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The Yugoslavian Pavilion at Expo 67.
The Yugoslavian Pavilion as it is today in the Southern Newfoundland town of Grand Bank. It was reassembled here and opened in 1972 as the Southern Newfoundland Seaman's Museum. It also houses North America's only Museum of Soccer - big fans of soccer down that way.
While the building may have escaped the ravages of time it could not escape the ravages of bad taste demonstrated nicely in this photo via cheesy mural and vinyl siding.

Excerpt from Fun Hats/Chapeaux

I was born after Expo 67 had ended but spent the first years of my life completely ignorant of the fact that I had been growing up with a rather large portion of it almost in my back yard. In my hometown of Grand Bank, Newfoundland there is an odd building that looks like a cluster of white triangles juxtaposed in such a way as to create zig-zag of points along its roofline, which was at it’s tallest about 70 feet high. Everyone just called it “the sandwiches” but it was, in fact, the Seaman’s Museum, a facility preserving the maritime heritage of the area. It wasn’t until I was in the 6th grade that a teacher mentioned that this building was the old Yugoslavian pavilion at Expo 67. During Expo it was situated directly across from what is now Casino Montreal. It still seemed a little abstract but to my parents the very mention of Expo 67 seemed very exciting to them but it was a mystery to me. It was then that I became aware that I was not like my parents in that they had a memory I could not possibly have and that their experiences were not mine. Generations are not made just by the time they are born but by their collective experiences. My only connection to their knowledge and experiences of Expo 67 would be relegated to old family photos and super 8 films – and a rather odd building down the street.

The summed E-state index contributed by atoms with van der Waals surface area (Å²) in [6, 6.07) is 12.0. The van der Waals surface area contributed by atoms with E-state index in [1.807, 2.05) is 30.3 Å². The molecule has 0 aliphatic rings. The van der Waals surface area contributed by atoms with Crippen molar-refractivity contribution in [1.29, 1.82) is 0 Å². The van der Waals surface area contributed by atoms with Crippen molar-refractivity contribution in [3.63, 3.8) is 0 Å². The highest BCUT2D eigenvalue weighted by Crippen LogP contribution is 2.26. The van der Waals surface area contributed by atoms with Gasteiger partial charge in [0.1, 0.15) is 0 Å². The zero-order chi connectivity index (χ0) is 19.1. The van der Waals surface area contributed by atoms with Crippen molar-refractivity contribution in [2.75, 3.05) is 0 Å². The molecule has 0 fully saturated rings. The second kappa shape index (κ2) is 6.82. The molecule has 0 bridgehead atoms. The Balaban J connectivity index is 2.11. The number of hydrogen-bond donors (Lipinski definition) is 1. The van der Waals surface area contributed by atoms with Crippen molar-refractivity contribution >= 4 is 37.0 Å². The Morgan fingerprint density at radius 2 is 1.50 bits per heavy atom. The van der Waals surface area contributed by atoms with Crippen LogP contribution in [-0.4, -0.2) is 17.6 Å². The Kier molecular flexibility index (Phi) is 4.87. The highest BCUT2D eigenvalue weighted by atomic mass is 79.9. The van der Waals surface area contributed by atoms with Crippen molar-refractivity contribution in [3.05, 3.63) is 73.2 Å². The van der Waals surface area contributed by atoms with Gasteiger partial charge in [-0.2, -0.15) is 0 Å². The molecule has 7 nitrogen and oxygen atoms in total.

DC Hillier
Montréal, Québec